- Product Analytics
- Sales & Support Analytics
- Source FAQs
- Familiarizing with the Destinations UI
- Amazon Redshift
- Hevo Managed Google BigQuery
- Google BigQuery
- Destination FAQs
- Activate Concepts
- Familiarizing with the Activate UI
- Working with Activate
- Activate Warehouses
- Activate Targets
- Account Management
- Personal Settings
- Team Settings
- Account Suspension and Restoration
- General FAQs
- Release Notes
- Release Version 1.98
- Release Version 1.97
- Release Version 1.96
- Release Version 1.95
- Release Version 1.93 & 1.94
- Release Version 1.92
- Release Version 1.91
- Release Version 1.90
- Release Version 1.89
- Release Version 1.88
- Release Version 1.87
- Release Version 1.86
- Release Version 1.84 & 1.85
- Release Version 1.83
- Release Version 1.82
- Release Version 1.81
- Release Version 1.80 (Jan-24-2022)
- Release Version 1.79 (Jan-03-2022)
- Release Version 1.78 (Dec-20-2021)
- Release Version 1.77 (Dec-06-2021)
- Release Version 1.76 (Nov-22-2021)
- Release Version 1.75 (Nov-09-2021)
- Release Version 1.74 (Oct-25-2021)
- Release Version 1.73 (Oct-04-2021)
- Release Version 1.72 (Sep-20-2021)
- Release Version 1.71 (Sep-09-2021)
- Release Version 1.70 (Aug-23-2021)
- Release Version 1.69 (Aug-09-2021)
- Release Version 1.68 (Jul-26-2021)
- Release Version 1.67 (Jul-12-2021)
- Release Version 1.66 (Jun-28-2021)
- Release Version 1.65 (Jun-14-2021)
- Release Version 1.64 (Jun-01-2021)
- Release Version 1.63 (May-19-2021)
- Release Version 1.62 (May-05-2021)
- Release Version 1.61 (Apr-20-2021)
- Release Version 1.60 (Apr-06-2021)
- Release Version 1.59 (Mar-23-2021)
- Release Version 1.58 (Mar-09-2021)
- Release Version 1.57 (Feb-22-2021)
- Release Version 1.56 (Feb-09-2021)
- Release Version 1.55 (Jan-25-2021)
- Release Version 1.54 (Jan-12-2021)
- Release Version 1.53 (Dec-22-2020)
- Release Version 1.52 (Dec-03-2020)
- Release Version 1.51 (Nov-10-2020)
- Release Version 1.50 (Oct-19-2020)
- Release Version 1.49 (Sep-28-2020)
- Release Version 1.48 (Sep-01-2020)
- Release Version 1.47 (Aug-06-2020)
- Release Version 1.46 (Jul-21-2020)
- Release Version 1.45 (Jul-02-2020)
- Release Version 1.44 (Jun-11-2020)
- Release Version 1.43 (May-15-2020)
- Release Version 1.42 (Apr-30-2020)
- Release Version 1.41 (Apr-2020)
- Release Version 1.40 (Mar-2020)
- Release Version 1.39 (Feb-2020)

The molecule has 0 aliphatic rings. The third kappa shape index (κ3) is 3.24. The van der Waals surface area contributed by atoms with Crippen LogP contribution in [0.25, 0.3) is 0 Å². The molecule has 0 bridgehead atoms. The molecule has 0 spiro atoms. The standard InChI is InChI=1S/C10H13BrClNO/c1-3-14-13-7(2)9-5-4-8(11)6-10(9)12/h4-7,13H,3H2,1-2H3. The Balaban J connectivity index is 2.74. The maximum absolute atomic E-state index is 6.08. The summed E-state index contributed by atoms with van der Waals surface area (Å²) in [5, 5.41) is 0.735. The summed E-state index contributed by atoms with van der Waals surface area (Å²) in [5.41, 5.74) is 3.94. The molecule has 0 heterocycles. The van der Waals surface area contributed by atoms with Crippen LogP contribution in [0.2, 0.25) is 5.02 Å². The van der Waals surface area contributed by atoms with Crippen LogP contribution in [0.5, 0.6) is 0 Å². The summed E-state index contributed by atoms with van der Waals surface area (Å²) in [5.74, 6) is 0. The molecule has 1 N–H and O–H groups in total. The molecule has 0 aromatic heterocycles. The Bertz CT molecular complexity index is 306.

- Release Version 1.38 (Jan-2020)
- Upcoming Features
On This Page
- Set up MySQL Binary Logs for Replication
- Whitelist Hevo’s IP Addresses
- Grant Privileges to the User
- Connect to a Local Database (Optional)
- Specify MySQL Connection Settings
- Object Settings
- Revision History
MySQL is the most popular Open Source Relational SQL Database Management System used by small and large businesses. It has a customizable software and works well even with large data sets.
You can ingest data from your MySQL database using Hevo Pipelines and replicate it to a warehouse of your choice.
The MySQL server (not a local host) is running. To check, enter the following command in your MySQL instance:
service mysql status
The status must show as
Active: active (running).
MySQL version is 5.1 or higher. To check this, enter the following command in your MySQL instance:
Binary Log (BinLog) replication is enabled, if Pipeline mode is BinLog.
Perform the following steps to configure your Generic MySQL Source:
Set up MySQL Binary Logs for Replication
A binary log is a collection of log files that records information about data modifications and data object modifications made on a MySQL server instance. Typically binary logs are used for data replication and data recovery.
Hevo supports data ingestion for replication from MySQL servers via binary logs (BinLog). For this, binary logging must be enabled on your MySQL server. You can do this via the MySQL server configuration file or via server startup options to
Follow these steps to set up BinLog replication:
1. Check if BinLog replication is already enabled
Access the MySQL database you want to check for BinLog activity:
mysql -h hostname -u user -p database
Open a secure shell:
Enter the command: